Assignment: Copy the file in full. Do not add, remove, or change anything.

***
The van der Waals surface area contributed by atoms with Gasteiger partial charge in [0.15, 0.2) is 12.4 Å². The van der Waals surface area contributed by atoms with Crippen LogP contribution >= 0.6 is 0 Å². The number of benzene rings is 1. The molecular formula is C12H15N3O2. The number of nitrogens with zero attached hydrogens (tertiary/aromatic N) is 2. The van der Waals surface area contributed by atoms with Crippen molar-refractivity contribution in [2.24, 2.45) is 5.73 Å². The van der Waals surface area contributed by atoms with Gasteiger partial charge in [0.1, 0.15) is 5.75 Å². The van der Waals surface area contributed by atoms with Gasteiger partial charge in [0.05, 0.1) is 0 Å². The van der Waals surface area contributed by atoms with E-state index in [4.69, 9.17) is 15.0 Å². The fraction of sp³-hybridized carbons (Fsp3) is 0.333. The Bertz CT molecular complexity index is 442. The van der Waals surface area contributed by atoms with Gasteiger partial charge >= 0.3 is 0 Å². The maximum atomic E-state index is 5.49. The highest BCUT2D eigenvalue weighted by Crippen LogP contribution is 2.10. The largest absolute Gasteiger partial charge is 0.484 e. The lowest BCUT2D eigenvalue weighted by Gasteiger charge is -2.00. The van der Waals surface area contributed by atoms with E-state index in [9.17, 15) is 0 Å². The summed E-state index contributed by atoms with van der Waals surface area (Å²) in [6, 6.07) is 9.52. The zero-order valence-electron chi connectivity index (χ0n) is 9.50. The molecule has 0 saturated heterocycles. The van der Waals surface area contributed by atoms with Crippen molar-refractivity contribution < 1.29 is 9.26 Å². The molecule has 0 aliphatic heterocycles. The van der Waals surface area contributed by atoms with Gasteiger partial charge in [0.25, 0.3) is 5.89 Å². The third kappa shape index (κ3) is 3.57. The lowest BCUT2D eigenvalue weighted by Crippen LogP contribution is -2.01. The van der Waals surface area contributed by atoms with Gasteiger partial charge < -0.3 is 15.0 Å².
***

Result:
The van der Waals surface area contributed by atoms with Gasteiger partial charge in [0.15, 0.2) is 12.4 Å². The van der Waals surface area contributed by atoms with Crippen LogP contribution >= 0.6 is 0 Å². The number of benzene rings is 1. The molecular formula is C12H15N3O2. The number of nitrogens with zero attached hydrogens (tertiary/aromatic N) is 2. The van der Waals surface area contributed by atoms with Crippen molar-refractivity contribution in [2.24, 2.45) is 5.73 Å². The van der Waals surface area contributed by atoms with Gasteiger partial charge in [0.1, 0.15) is 5.75 Å². The van der Waals surface area contributed by atoms with Gasteiger partial charge in [0.05, 0.1) is 0 Å². The van der Waals surface area contributed by atoms with E-state index in [4.69, 9.17) is 15.0 Å². The fraction of sp³-hybridized carbons (Fsp3) is 0.333. The Bertz CT molecular complexity index is 442. The van der Waals surface area contributed by atoms with Gasteiger partial charge >= 0.3 is 0 Å². The maximum atomic E-state index is 5.49. The highest BCUT2D eigenvalue weighted by Crippen LogP contribution is 2.10. The largest absolute Gasteiger partial charge is 0.484 e. The lowest BCUT2D eigenvalue weighted by Gasteiger charge is -2.00. The van der Waals surface area contributed by atoms with E-state index in [9.17, 15) is 0 Å². The summed E-state index contributed by atoms with van der Waals surface area (Å²) in [6, 6.07) is 9.52. The zero-order valence-electron chi connectivity index (χ0n) is 9.50. The molecule has 0 saturated heterocycles. The van der Waals surface area contributed by atoms with Crippen molar-refractivity contribution < 1.29 is 9.26 Å². The molecule has 0 aliphatic heterocycles. The van der Waals surface area contributed by atoms with Gasteiger partial charge in [0.25, 0.3) is 5.89 Å². The third kappa shape index (κ3) is 3.57. The lowest BCUT2D eigenvalue weighted by Crippen LogP contribution is -2.01. The van der Waals surface area contributed by atoms with Gasteiger partial charge < -0.3 is 15.0 Å².